To be safe, consider that any voltage can cause lethal current through your chest. Always assume exposed wires are hot, and verify their electrical state with a meter before making contact with your skin. Never assume shoes or clothing to be effective insulation.
     
  4. Niles

    Thread Starter Active Member

    Nov 23, 2008
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    Does the current travel "across" the skin or inside the arm (or torso)? And where does the free charges come from?
     
  5. beenthere

    Retired Moderator

    Apr 20, 2004
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    Your skin is more of an insulator than inner tissues. Current path is hard to define. Some electric shocks are felt as a spasm of the whole arm or leg. High frequency high voltage can result in a couple of black holes in your palm, with a discernible carbonized track under the skin joining the holes. The burn path was not straight, though.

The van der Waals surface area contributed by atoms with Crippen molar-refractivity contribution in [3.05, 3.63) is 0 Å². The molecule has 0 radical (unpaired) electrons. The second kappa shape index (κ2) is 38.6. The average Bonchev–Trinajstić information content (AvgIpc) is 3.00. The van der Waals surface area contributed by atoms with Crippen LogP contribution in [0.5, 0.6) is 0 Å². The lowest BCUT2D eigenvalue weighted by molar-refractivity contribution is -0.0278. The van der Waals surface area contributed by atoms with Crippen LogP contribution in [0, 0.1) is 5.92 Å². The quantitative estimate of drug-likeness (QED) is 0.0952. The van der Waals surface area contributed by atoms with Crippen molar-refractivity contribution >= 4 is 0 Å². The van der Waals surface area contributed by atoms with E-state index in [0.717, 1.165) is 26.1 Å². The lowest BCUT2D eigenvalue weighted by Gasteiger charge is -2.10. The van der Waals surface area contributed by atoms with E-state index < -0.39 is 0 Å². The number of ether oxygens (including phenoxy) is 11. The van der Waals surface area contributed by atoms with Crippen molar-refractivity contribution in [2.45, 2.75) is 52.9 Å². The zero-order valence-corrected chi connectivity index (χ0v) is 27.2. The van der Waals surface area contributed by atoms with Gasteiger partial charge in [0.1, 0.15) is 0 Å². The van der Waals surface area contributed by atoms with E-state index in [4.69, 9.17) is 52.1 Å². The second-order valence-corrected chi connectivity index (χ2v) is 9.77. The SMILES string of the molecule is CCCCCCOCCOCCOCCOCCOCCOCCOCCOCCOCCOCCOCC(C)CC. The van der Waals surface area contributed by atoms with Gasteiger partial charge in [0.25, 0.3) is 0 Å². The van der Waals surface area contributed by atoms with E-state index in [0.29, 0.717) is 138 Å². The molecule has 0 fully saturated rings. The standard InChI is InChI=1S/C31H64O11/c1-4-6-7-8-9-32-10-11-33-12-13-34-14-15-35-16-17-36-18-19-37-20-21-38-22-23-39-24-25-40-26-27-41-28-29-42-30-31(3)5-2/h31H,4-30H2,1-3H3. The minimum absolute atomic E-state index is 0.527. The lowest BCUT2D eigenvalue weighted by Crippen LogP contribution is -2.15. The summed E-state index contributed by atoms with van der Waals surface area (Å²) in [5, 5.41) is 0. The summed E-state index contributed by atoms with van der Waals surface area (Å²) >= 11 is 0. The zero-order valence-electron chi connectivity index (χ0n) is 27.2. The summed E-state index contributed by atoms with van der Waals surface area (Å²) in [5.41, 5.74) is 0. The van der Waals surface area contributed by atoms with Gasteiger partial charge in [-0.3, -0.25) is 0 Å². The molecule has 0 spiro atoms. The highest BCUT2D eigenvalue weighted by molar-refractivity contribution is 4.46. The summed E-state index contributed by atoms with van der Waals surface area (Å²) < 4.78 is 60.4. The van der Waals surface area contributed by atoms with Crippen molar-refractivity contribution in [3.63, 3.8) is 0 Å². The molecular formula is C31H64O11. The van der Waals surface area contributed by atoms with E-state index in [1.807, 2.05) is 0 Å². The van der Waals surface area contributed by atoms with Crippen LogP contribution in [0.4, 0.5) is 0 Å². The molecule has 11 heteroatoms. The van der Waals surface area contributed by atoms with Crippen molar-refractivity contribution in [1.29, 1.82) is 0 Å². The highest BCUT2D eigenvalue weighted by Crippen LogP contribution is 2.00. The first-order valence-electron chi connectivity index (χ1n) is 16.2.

That RF burn was off a damper diode in an old tv - not likely to be a problem today.

    Other people have contacted power lines and suffered primarily surface burns.

    The point is that any potential shock hazard must be treated as if it had the capability of causing fatal injury.

    I don't understand your question about "free charges".
     
  6. Niles

    Thread Starter Active Member

    Nov 23, 2008
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    When there is a potential difference (i.e. a voltage), then where are the free charges drawn from?
     
  7. b.shahvir

    Active Member

    Jan 6, 2009
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    The free charges (free electrons) already exist in your body, naturally. The external applied potential difference (voltage) only pushes them into motion which is called elecrtic current.

    This is analogous to a pump driving water current around a closed pipe circuit. The water is somehow considered to be already present within the pipe circuit.
     
  8. Niles

    Thread Starter Active Member

    Nov 23, 2008
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    Ahh, I see. Thanks!
     
  9. ethan007

    Member

    May 11, 2009
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    Hey it is really a good thing to read about thank you.
     
  10. mik3

    Senior Member

    Feb 4, 2008